Paul F. Tompkins

August 7, 2010

posted by Caroline Picard

We went to see Paul F. Tompkins the other night and it really, made me so happy. I haven’t often been to stand up comedy. The first time I went to Reno as a six year old–my mom, my dad, brother, sister–we went to see Joan Rivers at someone of those crazy-light-casino clubs. My mother, who had booked the show, was horrified I think. She kept trying to cover my ears, or take me outside (an effort I was strategically oblivious to) as Rivers continued to make drunk and old vagina jokes. While I don’t remember laughing, I remember being intensly curious–as though some curtain was being drawn back. Behind which revealed a real adulthood–no doubt something I struggled to recognize, with the expectation that it might somehow explain the curious and on-going stress of my parents.

The second time I went to something in San Francisco–it was a non-date group date, where I think these friends of friends were testing out dating strategies. We were probably 18. One friend wore a sports coat with a t-shirt and referred to himself as being “very L.A.” They took use (there were probably six of us altogether) to a comedy club’s open mic night. We saw maybe five people, and at the time I loved it because I saw the beginnings of that comedic path. In other words, aside from one woman who was embarassing, the comedians were pretty funny. They were also really raw. It was clear they were putting a lot into their performance, learning in the process how to pull back and push themselves–

In any case. Last weekend I saw Tompkins and it blew my mind. The clip included doesn’t likely do him justice. The whole I felt like I was in the hands of a polished and generous performer. An excellent story-teller too–I couldn’t help thinking about that aspect of his practice. How you are being born along by a carefully composed narrative–one so well crafted as to allow for improvisation–where old jokes are brought back with new relevance in a later part of the set.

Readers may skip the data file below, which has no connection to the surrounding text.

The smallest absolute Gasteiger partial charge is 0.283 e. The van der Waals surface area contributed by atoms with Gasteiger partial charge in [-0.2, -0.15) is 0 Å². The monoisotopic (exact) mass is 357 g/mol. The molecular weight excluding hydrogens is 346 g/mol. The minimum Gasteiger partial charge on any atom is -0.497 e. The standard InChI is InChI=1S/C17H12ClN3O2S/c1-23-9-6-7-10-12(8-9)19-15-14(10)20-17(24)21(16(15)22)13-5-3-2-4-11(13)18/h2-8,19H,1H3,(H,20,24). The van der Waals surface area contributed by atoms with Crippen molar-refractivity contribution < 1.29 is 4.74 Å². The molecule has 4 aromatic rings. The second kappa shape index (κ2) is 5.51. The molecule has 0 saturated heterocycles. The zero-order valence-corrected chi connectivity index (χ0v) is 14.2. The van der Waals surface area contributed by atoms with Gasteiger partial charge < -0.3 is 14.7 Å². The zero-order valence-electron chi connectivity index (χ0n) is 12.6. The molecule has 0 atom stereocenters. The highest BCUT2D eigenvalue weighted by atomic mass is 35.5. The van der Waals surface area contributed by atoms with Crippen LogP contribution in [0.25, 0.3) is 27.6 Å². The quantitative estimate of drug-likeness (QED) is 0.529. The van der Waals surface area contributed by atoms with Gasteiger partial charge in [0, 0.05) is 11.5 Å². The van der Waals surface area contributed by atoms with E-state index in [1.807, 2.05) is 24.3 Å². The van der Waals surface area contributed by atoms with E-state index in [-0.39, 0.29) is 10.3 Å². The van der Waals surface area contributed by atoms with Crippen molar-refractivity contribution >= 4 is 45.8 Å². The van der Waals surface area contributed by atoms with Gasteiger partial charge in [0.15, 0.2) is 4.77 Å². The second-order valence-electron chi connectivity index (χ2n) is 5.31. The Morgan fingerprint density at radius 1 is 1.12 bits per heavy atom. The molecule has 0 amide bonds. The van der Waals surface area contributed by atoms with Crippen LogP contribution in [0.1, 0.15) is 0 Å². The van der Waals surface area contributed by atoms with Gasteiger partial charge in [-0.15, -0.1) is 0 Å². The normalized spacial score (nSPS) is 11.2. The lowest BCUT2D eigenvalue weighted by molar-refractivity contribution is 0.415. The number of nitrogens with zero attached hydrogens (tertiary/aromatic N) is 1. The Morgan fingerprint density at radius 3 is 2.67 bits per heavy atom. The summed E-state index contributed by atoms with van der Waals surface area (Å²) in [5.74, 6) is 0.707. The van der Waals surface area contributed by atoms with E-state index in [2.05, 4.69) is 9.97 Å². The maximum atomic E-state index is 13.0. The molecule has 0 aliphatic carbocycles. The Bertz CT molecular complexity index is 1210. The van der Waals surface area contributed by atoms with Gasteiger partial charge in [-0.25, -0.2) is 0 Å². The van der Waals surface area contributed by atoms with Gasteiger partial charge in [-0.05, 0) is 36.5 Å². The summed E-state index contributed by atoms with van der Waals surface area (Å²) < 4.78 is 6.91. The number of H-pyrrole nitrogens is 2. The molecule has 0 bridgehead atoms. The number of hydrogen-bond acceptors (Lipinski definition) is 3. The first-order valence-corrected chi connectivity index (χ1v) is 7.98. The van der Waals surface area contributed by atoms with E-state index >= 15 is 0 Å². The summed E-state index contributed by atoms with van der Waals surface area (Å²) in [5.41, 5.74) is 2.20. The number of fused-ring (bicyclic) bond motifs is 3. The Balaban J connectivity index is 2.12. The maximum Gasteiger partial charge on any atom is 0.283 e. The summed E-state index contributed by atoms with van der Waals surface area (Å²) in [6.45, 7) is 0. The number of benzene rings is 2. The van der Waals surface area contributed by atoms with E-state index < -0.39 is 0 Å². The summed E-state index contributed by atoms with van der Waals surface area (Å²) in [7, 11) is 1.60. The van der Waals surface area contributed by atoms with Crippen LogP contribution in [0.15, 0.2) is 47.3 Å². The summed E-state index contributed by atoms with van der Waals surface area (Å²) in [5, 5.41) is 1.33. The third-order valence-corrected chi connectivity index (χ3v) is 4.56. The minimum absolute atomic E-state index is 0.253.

In talking to Devin after wards, he mentioned how Charlie Chaplin was never the butt of the joke. Or, maybe another way to put it–he is often the victim of circumstance. The idiocy of others (say in the above instance, the fainting woman,) that he transforms into comedy. By contrast, Devin mentioned Tati, who is always the butt of the joke–a character incongruous with modern life, he bumbles through those scenes and, by way of his own absent-mindedness causes them to fall apart completely. (I’m thinking here of the restaurant scene in Playtime, though the following clip from Mon Uncle also illustrates the point).

At any rate, Tompkins was the butt of many jokes, jokes about the foibles of one’s own psyche–curious and unescessary. He began with a nod to the Europeans who “still don’t get that comedy doesn’t have to be about falling down.”  There tends to be a fall-back comedic method of  self-loathing/confession where one makes jokes about how he or she can’t “get laid” (I feel like netflix comedians love to say that) or jokes about weight–the kind of boiler plate lowest common denomenator, generally mean-spirited, heteronormative knocks. But here, instead, I felt like I became part of a narrative that carried me along–opening up in curious ways, so that, say a punchline would be about a nap. Or about stealing. Or the curious industry of celebrity and when it abutts one’s own small life.

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